Cory "Nasty" Nastazio continues to be one of the top BMX riders, most recently winning at Vegas' Extreme Thing this past April. For more info on Cory, visit www.corynastazio.net.
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ix years ago, I was provocatively reminded of the pervasiveness of American culture while I was walking around an outdoor market in Kuala Lampur, Malaysia. Amongst the tables full of trinkets and indigenous crafts, I spotted a Kenny Rogers Roasters chicken joint and heard the megahit “Kiss Me” from Sixpence None the Richer over a transistor radio. The setting seemed almost surreal. There in the center of that Muslim capital city, Malaysians were scarfing down poultry under the grinning face of Kenny Rogers and singing a simple love song along with the angelic and innocent voice of Leigh Nash. The song’s appearance on a playlist on the other side of the globe is not totally surprising. It was a huge hit. While some would dismiss it as syrupy, the rest of the world sang along with the universal longing for a simple kiss. The tune became the mostplayed song in nearly a dozen countries, landed Sixpence on the late night shows, and found its way onto TV and movie soundtracks. Leigh Nash and Matt Slocum formed Sixpence None the Richer (a reference from C.S. Lewis) when she was only 14 and he only a few years older. “Kiss Me” was a gratifying reward for the two of them, who had traveled on the road with their band for so many years before their big break. That hit was followed by the band’s cover version of “There She Goes.” Yet, as suddenly a as the flame of fame had been fanned, the politics of the music industry extinguished the inferno. Rather than capitalizing on their successful hits, Sixpence’s record label left them dangling in an artistic purgatory. The band’s next album was released without fanfare—with only long-time fans even knowing it was being released. Sixpence amicably disbanded in 2004. Shortly thereafter, Leigh and her husband, Mark, became the proud parents of Henry. With Leigh cutting her teeth on motherhood after 13 years on the road with her male bandmates, her life became a completely new adventure. The record label machinations left her hog-tied, frustrated, and slightly vengeful.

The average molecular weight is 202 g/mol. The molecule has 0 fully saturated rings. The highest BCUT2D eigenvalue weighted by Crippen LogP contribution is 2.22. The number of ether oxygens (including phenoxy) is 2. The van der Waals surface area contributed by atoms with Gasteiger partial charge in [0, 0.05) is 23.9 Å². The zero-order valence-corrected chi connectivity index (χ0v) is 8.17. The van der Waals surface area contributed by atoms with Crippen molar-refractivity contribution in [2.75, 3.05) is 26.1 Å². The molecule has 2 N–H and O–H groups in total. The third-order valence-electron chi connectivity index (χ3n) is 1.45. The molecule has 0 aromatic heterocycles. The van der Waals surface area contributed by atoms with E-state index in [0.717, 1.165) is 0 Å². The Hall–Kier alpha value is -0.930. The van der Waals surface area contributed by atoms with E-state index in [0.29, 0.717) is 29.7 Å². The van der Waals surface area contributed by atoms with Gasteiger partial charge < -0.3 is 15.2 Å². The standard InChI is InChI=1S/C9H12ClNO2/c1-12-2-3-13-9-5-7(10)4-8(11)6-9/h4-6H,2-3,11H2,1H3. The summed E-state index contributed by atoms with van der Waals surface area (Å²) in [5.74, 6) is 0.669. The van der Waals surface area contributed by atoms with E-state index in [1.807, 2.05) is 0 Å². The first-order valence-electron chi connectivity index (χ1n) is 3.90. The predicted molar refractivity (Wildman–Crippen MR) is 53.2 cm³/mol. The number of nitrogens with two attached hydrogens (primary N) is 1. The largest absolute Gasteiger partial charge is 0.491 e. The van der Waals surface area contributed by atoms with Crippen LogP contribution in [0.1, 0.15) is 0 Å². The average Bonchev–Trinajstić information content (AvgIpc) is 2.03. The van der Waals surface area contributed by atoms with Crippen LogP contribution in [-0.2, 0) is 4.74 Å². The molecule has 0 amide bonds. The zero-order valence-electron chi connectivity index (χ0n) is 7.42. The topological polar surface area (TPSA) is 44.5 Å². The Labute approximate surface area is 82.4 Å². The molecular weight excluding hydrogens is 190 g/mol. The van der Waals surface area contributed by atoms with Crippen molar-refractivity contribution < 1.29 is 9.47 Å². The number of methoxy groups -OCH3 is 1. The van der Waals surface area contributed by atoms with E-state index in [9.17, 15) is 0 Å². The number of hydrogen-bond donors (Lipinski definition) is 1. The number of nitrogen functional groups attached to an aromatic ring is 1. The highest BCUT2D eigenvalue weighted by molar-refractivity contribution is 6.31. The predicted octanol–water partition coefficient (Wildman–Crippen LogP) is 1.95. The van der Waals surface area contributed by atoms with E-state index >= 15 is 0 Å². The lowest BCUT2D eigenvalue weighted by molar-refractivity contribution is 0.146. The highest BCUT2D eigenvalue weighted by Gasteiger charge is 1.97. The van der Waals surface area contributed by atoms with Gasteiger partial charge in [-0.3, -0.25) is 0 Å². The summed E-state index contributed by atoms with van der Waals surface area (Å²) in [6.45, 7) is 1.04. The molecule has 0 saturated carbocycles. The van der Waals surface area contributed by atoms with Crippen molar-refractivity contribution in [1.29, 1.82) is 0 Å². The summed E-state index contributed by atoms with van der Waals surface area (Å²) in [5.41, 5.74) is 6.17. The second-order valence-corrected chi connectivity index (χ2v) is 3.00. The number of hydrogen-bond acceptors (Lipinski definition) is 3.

Leigh Nash, however, was not going to go away quietly in the night. She spent last November in Montreal with Pierre Marchand (Sarah McLachlan’s producer/collaborator), working on her first indie solo album. She seems ready for this chapter in her life. When we met at Fido’s Coffeehouse in Nashville, Leigh didn’t strike me as a mommy rocker. She’s unpretentious, charmingly Southern, and fetchingly adorable. She even bought my coffee. A week after our lengthy conversation, I met up again with her in New York, where she was singing at the hipster hangout Arlene’s Grocery in Soho. Hearing her in that intimate setting, I was reminded why I fell in love with her voice so many years ago. As we were chatting after the show, a young woman introduced herself to Leigh and said how much Sixpence None the Richer meant to her as she was growing up. When she was 16 years old, she would steal her dad’s car and drive around for hours listening to Leigh’s melodic vocals. There was sweet relief on the young woman’s face. Leigh’s back. Finally. Interviewed exclusively for RISEN Magazine at Fido’s Coffeehouse in Nashville, Tennessee. RISEN Magazine: Have you ever been tempted to sing “Kiss Me” in a karaoke bar? Leigh Nash: [Laughs] Yes, I have. I have actually done that. I only did it once. It was a dare. RM: No one made the connection that you were actually the one singing your huge hit? LN: Nope, no one knew. RM: How did you begin singing in public? LN: I was really, really shy as a child. But for some reason I really wanted to be on stage and I found myself completely captivated by old country songs like “You Ain’t Woman Enough to Take My JULY/AUGUST 2006 - Feature: 51